Company Updates

Pilosa + Molecula = FeatureBase: A Story of Evolution

A Bit of Background

The year was 2017. The #1 song in the US was Ed Sheeran’s “Shape of You.” The highest-grossing movie was Star Wars Episode VIII: The Last Jedi. Fidget spinners were making their first appearance. 

And in Austin, TX, a small, brilliant, and tenacious group of engineers was discovering a new way to store data using only bitmaps, and open sourcing their discovery.

Enter Pilosa, Stage Left.

For the next two years, this small but mighty team continued to build on their original discovery that the database didn’t actually need all of the “data” if you just stored relevant relationships between a record and a feature and represented that relationship with a bit. Over the course of these two years, the team was awarded 9 patents for their work on bitmaps. They grew the Pilosa community to include users around the world who also saw the performance power and I/O efficiencies that bitmaps can offer.

Molecula Appears, Downstage Right.

In 2019 (the #1 song in the US was “Old Town Road” by Lil Nas X, the highest-grossing movie was Avengers: Endgame, TikTok was just emerging as a trend, and Covid was but a fever-dream), the Pilosa team embarked on the creation of a commercial brand, Molecula, to bring its database built on bitmaps to market. The team continued to grow the product, achieving never-before-seen capabilities with bitmaps. This enterprise-grade version of Pilosa was named FeatureBase: a name derived from the way that the product represents data – broken down by individual feature (or attribute) with simply a 1 or 0 representing the presence or lack of presence of that feature within a record.

Following the advancements to our database, in 2021, the team made it a goal to create a cloud version of FeatureBase. The team succeeded, and FeatureBase Cloud was born as a way to get our extremely efficient data storage and computation format into the hands of users who do not want to manage all of the complexities of infrastructure/hardware.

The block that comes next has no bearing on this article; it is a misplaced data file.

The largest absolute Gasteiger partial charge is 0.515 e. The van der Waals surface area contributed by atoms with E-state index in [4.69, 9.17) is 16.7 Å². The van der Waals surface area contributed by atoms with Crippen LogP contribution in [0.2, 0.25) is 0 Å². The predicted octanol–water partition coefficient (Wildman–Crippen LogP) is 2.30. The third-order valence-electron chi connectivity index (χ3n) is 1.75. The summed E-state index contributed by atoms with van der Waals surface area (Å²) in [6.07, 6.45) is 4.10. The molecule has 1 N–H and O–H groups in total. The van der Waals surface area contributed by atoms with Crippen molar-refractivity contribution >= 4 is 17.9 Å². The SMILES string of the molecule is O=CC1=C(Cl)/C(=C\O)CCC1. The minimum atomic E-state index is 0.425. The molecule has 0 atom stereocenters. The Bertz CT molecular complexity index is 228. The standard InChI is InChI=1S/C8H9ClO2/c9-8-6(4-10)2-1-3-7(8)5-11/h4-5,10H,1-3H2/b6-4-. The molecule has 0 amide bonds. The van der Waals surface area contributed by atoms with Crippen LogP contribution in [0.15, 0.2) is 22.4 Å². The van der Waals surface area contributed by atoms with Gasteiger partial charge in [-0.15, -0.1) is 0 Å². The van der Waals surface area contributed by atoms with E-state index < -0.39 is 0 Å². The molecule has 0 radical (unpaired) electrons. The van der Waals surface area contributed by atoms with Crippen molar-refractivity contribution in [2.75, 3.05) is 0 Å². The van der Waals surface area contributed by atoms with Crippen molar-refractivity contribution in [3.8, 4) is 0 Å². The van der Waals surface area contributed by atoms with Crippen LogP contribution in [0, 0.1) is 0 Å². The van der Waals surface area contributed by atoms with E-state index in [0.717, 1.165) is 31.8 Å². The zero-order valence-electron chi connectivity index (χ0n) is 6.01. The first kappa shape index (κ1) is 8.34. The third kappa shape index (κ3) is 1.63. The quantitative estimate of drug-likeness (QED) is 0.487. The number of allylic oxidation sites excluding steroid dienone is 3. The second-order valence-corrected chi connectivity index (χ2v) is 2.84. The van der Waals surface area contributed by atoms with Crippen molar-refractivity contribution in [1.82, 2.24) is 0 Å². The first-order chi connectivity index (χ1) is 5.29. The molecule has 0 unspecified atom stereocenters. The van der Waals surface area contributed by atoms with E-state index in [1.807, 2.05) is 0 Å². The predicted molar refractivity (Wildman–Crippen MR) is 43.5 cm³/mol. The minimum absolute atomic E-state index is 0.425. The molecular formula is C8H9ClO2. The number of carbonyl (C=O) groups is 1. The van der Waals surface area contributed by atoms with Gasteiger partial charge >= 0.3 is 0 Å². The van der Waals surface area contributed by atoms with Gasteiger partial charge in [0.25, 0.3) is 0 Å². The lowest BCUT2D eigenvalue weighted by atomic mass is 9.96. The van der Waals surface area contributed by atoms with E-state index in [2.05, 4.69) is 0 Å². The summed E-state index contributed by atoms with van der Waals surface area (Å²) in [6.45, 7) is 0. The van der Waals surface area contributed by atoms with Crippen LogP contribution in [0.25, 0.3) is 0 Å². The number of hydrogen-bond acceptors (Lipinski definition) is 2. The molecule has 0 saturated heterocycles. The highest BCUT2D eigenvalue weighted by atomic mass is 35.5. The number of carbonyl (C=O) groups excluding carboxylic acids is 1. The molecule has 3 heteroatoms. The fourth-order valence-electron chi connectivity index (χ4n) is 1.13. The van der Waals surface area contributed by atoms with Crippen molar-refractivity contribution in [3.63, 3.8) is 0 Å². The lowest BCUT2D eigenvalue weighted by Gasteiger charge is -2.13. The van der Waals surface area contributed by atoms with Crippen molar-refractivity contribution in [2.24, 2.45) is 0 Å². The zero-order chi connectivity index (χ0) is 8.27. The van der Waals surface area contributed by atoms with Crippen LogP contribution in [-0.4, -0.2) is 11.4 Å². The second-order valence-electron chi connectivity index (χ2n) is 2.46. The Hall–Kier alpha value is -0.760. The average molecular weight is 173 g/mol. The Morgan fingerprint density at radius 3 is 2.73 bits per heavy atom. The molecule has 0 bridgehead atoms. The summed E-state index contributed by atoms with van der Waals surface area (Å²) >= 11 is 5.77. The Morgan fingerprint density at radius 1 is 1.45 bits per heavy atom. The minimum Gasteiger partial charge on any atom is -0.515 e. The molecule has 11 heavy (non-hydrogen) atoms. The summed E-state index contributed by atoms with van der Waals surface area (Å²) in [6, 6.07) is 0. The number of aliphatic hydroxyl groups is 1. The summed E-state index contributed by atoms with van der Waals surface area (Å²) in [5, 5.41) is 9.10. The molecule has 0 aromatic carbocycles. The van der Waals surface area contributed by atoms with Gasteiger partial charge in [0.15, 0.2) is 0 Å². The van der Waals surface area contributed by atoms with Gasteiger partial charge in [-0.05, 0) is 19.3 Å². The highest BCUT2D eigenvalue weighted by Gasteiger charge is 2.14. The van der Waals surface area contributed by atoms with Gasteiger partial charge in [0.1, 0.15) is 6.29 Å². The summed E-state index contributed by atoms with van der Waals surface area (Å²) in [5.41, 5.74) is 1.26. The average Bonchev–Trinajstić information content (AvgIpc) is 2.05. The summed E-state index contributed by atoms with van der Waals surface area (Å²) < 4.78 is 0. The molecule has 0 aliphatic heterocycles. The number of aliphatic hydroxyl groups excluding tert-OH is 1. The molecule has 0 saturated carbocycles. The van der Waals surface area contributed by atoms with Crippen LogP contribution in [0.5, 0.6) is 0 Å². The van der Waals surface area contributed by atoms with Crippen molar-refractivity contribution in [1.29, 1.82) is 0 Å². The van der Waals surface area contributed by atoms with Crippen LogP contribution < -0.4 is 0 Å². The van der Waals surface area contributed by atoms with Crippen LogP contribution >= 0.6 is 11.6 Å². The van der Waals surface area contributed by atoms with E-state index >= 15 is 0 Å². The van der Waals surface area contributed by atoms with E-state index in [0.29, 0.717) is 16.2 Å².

Every step we’ve taken to-date has been part of our journey towards building a database on bitmaps and sharing the performance and efficiency gains that it brings with the data infrastructure world. Along the way, we’ve focused on individual parts of our journey (community → enterprise → cloud) – that ends today.

Pilosa + Molecula = FeatureBase

The year is 2022 – the #1 song in the US is “Easy On Me” by Adele, the highest-grossing movie of the year is Top Gun: Maverick, and Covid BA.5 is the latest variant in our ongoing Covid saga.

And today, September 7, 2022,  we are happy to share that Pilosa and Molecula will be merging together into a single company called FeatureBase. To make it extremely clear:

  • Company: FeatureBase
  • Open Source Project: FeatureBase
  • Commercial Product: FeatureBase Cloud

Has this story been perhaps a bit long-winded and confusing because of all the different names that popped up? Likely yes. We feel it, too. That’s why we’re doing what we’re doing. Throughout all of our previous names, it’s always been the same team – a team of engineers that wants to create a community around the power of using bitmaps as the underlying storage format for a database. A team that believes in the efficiency of representing data as simply the presence of a relationship between a feature and a record. And that same team is ridiculously excited to dive back into open source, bringing some of our most up-to-date tech to the developer community, while continuing to build and maintain our Cloud offering for anyone who doesn’t want to tinker and tune.

Does it seem like we’ve zigged and zagged a bit? On a strictly cosmetic level, yes, but at our core, we’ve always been about creating the fastest, simplest, and most efficient analytical technologies possible. When we look back at the original Pilosa decks we used during GopherCon talks, Austin data talks, and even investor pitches, we’ve always talked about creating a distributed database built on bitmaps that allows for “accelerated queries across multiple, massive datasets.” And that’s still the bread and butter of what we do and what we’re building for.

There’s a saying that it takes 10 years to build a database. We’re on year 5, and we’ve already made monumental progress towards creating new and interesting ways to store and compute data with far more efficiency than any other database in the market today. For the next 5 years, we’re going to continue building on that foundation, supporting the community that has become just as fascinated by the power of bitmaps as we are, growing that community so that others can experience the benefits that bitmaps bring to analytics, and creating the fastest, simplest, and most efficient analytical technologies possible. We hope you’ll join us on our journey.